Prime Minister Dr Ralph Gonsalves has hinted at the possibility of the opposition New Democratic Party (NDP) challenging in court the outcome of the North Leeward election which his Unity Labour Party (ULP) candidate Carlos James won by a single vote.

Dr Gonsalves’ hint of the possibility came on Sunday when he called the interactive Issue at Hand programme on WE FM.

Prime Minister Gonsalves was asked if he had any information on the situation with anumber of rejected ballots in North Leeward and if he had any comment.

He replied: “I wouldn’t comment on anything in relation to North Leeward save and except that I have every confidence in the electoral officers. And what they did they did fairly and to the best of their judgement and the matter was heavily scrutinized, as far as I know, and the only thing I am concerned about, the writ was returned with Carlos James as the winner. They want to challenge it; they can challenge it through the court.”

The North Leeward seat, which over the years has been closely contested, had some challenges in the counting of the ballots following the November 5th elections. The final count saw second-time candidate James receiving a single vote more that the NDP’s incumbent candidate Roland ‘Patel’ Matthews – with James receiving a total of 2,271 votes and Matthews receiving a total of 2,270 votes.
According to information received, at the end of the preliminary count, James was initially declared victorious by seven votes.

It was reported that there were 39 ballots declared rejected for various reasons. Most of the ballots rejected were for James.
According to reports, at the end of the final count James’ seven votes margin was reduced to one vote and Matthews requested that the Returning Officer Gordon give him reasonable time to decide whether he should request a recount. But, Gordon declared James victorious.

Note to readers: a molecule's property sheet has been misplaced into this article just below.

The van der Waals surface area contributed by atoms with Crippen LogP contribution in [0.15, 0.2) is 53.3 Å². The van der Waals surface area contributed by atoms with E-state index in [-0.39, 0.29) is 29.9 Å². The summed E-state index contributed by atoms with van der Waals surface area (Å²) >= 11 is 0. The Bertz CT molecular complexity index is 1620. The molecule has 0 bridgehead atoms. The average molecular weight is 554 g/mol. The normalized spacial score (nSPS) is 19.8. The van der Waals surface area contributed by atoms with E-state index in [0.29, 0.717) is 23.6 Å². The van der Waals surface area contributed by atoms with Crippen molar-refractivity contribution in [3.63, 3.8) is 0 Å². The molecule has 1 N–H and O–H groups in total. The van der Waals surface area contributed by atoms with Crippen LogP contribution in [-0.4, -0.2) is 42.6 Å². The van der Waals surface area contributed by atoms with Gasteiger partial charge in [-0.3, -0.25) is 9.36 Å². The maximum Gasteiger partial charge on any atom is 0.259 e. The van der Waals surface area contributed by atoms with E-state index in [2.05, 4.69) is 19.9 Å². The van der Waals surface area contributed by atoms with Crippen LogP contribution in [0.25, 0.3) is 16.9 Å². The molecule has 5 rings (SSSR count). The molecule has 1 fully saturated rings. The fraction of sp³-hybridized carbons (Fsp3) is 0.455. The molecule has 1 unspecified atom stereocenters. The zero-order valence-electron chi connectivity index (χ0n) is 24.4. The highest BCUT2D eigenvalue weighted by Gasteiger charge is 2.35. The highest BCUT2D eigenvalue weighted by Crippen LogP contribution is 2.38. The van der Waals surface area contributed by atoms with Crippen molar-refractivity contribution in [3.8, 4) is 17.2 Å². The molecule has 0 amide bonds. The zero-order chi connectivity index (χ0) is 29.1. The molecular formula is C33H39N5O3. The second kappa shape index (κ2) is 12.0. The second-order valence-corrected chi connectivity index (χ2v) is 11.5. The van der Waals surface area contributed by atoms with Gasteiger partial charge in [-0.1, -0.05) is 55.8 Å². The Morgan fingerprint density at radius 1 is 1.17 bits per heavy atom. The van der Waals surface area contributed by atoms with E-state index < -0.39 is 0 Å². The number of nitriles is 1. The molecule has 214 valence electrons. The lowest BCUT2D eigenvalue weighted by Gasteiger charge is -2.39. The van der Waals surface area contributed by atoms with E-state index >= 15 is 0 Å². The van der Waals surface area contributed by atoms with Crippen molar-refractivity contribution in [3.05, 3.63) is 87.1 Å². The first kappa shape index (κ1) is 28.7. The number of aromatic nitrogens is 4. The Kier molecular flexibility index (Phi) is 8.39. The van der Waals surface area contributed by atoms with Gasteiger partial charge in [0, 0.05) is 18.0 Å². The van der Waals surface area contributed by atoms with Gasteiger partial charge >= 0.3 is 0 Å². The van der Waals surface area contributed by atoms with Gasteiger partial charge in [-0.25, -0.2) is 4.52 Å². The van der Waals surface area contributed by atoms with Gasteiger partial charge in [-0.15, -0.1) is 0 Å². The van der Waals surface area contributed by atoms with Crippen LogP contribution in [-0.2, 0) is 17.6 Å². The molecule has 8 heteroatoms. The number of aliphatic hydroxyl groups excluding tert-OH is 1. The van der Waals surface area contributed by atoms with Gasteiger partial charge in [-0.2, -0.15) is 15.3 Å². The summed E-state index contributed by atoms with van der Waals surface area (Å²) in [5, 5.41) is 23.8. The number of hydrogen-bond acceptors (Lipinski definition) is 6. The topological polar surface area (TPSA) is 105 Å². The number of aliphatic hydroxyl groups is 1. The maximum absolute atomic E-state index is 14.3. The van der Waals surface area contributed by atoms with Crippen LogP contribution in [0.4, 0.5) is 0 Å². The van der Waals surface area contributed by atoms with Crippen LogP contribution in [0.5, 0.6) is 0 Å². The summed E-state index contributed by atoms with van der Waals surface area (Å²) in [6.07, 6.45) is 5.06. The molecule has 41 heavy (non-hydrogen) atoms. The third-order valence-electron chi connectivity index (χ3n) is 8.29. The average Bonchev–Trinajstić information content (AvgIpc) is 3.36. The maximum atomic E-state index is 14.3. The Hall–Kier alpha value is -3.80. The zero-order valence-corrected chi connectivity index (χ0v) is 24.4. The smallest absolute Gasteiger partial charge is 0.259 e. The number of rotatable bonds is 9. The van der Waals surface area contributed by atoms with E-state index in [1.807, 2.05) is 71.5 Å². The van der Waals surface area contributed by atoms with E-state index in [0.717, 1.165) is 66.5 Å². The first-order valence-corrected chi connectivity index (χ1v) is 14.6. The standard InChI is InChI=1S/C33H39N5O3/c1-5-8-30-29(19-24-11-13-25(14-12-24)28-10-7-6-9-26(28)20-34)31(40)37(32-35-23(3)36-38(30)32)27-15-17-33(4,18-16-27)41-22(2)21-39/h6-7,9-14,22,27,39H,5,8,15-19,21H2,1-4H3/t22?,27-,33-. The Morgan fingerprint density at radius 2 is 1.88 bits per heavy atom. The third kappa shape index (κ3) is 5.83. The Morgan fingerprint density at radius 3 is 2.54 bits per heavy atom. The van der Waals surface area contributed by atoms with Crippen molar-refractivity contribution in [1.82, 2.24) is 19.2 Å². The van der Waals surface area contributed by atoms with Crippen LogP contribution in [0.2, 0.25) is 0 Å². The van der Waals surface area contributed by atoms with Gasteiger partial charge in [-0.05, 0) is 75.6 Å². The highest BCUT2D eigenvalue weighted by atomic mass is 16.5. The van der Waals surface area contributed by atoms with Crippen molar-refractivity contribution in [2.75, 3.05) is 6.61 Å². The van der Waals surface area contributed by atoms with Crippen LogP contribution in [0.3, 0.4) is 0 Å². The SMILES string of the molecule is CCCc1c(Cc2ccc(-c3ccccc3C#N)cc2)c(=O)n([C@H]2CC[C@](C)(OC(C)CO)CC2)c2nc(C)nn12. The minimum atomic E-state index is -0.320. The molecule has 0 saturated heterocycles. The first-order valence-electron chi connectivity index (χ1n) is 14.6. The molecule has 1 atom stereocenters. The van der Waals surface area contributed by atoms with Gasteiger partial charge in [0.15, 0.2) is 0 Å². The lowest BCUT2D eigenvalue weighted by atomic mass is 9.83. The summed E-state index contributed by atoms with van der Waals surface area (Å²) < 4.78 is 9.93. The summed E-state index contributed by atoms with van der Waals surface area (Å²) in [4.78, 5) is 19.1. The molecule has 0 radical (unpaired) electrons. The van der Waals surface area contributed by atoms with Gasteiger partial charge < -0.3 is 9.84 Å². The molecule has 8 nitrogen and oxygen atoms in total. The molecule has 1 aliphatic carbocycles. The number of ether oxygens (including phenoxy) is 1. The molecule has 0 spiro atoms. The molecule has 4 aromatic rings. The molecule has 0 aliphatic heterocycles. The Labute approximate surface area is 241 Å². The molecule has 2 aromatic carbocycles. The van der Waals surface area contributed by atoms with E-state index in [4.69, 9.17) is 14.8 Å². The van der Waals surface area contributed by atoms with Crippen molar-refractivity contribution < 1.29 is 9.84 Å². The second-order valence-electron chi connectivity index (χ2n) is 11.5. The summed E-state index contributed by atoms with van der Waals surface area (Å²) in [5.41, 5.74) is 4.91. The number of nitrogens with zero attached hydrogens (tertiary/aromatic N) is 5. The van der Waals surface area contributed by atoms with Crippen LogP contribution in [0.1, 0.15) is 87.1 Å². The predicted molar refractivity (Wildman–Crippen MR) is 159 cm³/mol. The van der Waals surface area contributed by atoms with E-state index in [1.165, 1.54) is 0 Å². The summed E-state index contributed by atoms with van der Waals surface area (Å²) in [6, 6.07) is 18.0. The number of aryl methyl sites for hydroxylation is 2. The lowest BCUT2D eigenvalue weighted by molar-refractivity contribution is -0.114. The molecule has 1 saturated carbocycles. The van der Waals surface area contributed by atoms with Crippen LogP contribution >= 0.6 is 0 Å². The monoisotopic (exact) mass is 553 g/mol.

According to reports, the NDP contended that had the returning officer not rejected three valid votes for Matthews their candidate would be the winner.

Asked by co-host Cecil Ryan if it was fair to say that at the end of the process everyone was satisfied, Prime Minister Gonsalves replied: “I don’t know if at the end of the day both sides were satisfied. I wasn’t there and so on. All I can say is that I am satisfied and that everything was done right and proper and they must be debating as to whether they go and challenge it and find out that Carlos win by more votes.

All I can say is that I am satisfied and that everything was done right and proper and they must be debating as to whether they go and challenge it and find out that Carlos win by more votes.
“But you notice I am very careful in what I am saying about something which may end up in the court,” Dr Gonsalves said, adding that he just raised “a theoretical possibility there without offering any comment.”
Asked about the timeframe in which an election petition must be brought, Dr Gonsalves said it varies in the different jurisdictions in the Caribbean. He said that in some jurisdictions it is seven days which, in his opinion, is too short.
In St Vincent and the Grenadines, the time frame in which to file an election petition is 21 days after the election. This means that the NDP has until Thursday 26th November, 2020, to file any petition they may wish to bring in relation to the recent elections.

If the NDP files an election petition, it will be the second time they are pursuing such course of action since being voted out of office in 2001. The party’s candidates for North Windward and Central Leeward, Lauron Baptiste and Benjamin Exeter, respectively, filed petitions at the end of December 2015, following the December 9th general elections which the incumbent ULP on by a narrow 8-7 margin.
In March 2019, Justice Stanley John of Trinidad dismissed the petitions following a trial. The NDP appealed the decision but so far the matter has not been heard by the Eastern Caribbean Court of Appeal.

Prime Minister Gonsalves said that one of the unsettled matters from the 2015 petitions is that the government side had judgement in their favour and he was hoping that the Attorney General and ULP candidates Montgomery Daniel and Sir Louis Straker who contested the North Windward and Central Leeward constituencies, respectively, will purse the settlement of cost as awarded by the court.
Prime Minister Gonsalves noted that the NDP lodged an appeal against the judgement but they did not pursue it.

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